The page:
Putting aside the somewhat ridiculous notion that the weasel-words ‘social media’ have any but oxymoronic meanings, there’s nevertheless ongoing debate on at least Google Plus about ‘building community’.
In their best imitation of earnest and knowledgeable people, concerned with the social, most people who discuss these issues assume that there is an objective position to stake out on a topic that can’t question its own dubious premiss: that there is such a thing as social and community to be had in the mercenary, commercial structures built by social media companies.
What can be talked about are personal experiences with nominal efforts to ‘build’ and ‘manage’ online community.
So, in that spirit, let me borrow a cliché of slef-help literature, and propose ‘the seven kommunity killers’ on Google Plus: political correctness; circle-jerk crèches; anodyne vacuity; catholic orthodoxy; infantilism; the princess syndrome; and outright psychosis.
- Political correctness is most often exhibited by timid souls who don’t understand the difference between discussing an idea and subscribing to it, usually as a result of being bullied into this fickle cowardice by doctrinaire prosecutorial types who just can’t accept their own opinions are not immutable truths. Political correctness kills discussions and communities stone dead, even if the remaining zombies imitate being alive, after a fashion.
- Circle-jerk crèches, AKA mutual masturbation societies, AKA echo chambers are most usually like an organisational game of bullshit bingo in which the participants trot out all the usual catchphrases and clichés until the thread or community just withers with the tedium of their repetition.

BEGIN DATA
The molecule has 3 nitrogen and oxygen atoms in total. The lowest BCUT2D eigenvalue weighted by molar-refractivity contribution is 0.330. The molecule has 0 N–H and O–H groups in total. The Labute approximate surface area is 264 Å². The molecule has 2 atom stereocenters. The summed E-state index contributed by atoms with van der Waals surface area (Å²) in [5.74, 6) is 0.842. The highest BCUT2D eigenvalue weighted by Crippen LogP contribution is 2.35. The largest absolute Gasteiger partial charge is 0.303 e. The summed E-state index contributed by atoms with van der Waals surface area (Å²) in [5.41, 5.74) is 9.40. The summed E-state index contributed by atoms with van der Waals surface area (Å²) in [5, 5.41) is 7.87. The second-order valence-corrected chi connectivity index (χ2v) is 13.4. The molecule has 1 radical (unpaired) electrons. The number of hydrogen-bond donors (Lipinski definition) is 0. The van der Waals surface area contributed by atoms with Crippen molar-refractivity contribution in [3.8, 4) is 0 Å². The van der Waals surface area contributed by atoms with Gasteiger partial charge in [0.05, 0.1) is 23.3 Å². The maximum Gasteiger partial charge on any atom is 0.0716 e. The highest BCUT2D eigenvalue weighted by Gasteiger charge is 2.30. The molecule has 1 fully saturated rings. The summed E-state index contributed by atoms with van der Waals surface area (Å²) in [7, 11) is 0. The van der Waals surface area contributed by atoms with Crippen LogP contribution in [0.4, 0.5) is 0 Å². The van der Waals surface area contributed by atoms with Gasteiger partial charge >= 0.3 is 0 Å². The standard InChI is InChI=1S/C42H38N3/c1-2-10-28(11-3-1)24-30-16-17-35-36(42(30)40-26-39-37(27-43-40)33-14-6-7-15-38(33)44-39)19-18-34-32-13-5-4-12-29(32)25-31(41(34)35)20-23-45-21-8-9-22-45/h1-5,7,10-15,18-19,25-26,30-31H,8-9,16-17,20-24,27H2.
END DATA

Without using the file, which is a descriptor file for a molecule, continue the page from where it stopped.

- Anodyne vacuity is the infuriating tendency to resort to fortune cookie snatches of meaningless wisdom on every imaginable topic, probably to appear clever by quoting someone else, or just to be able to say ‘it wasn’t my idea’, thus avoiding any chance of having to explain or defend any position on any subject at all. This approach in a community is as engaging as a wet dishrag that hasn’t been rinsed.
- Catholic orthodoxy is the bland insistence that all middle of the road positions on every topic are not only safe, but probably for the best, even if the orthodoxy says some people should get away with murder, or blue is the new red. The perpetrators of this kind of stultifying community killer will invariably insists that it must be true if found in the Bible/Wikipedia/Fox News, and that critical analysis is a kind of Mexican Nachos dish. Since there is nothing so boring as having some lamebrain quote a source I could have looked up myself and dismissed in seconds, these types tend to go across well if they find the right circle-jerk community for themselves.
- Infantilism is displayed by those who have a krypto-psychotic desire to ascribe to even the most complex or obviously sinister circumstances the kind of simplistic explanations mostly found only in Walt Disney scripts. Such people cannot imagine any kind of reality unless it comes with a PG rating and parental controls, even while they vote to bomb women and children, or let their fellows starve and die from lack of access to food or medical care. Social networking should be open to children, even grown ones, but I find it hard to take them seriously, and I certainly don’t seek them out.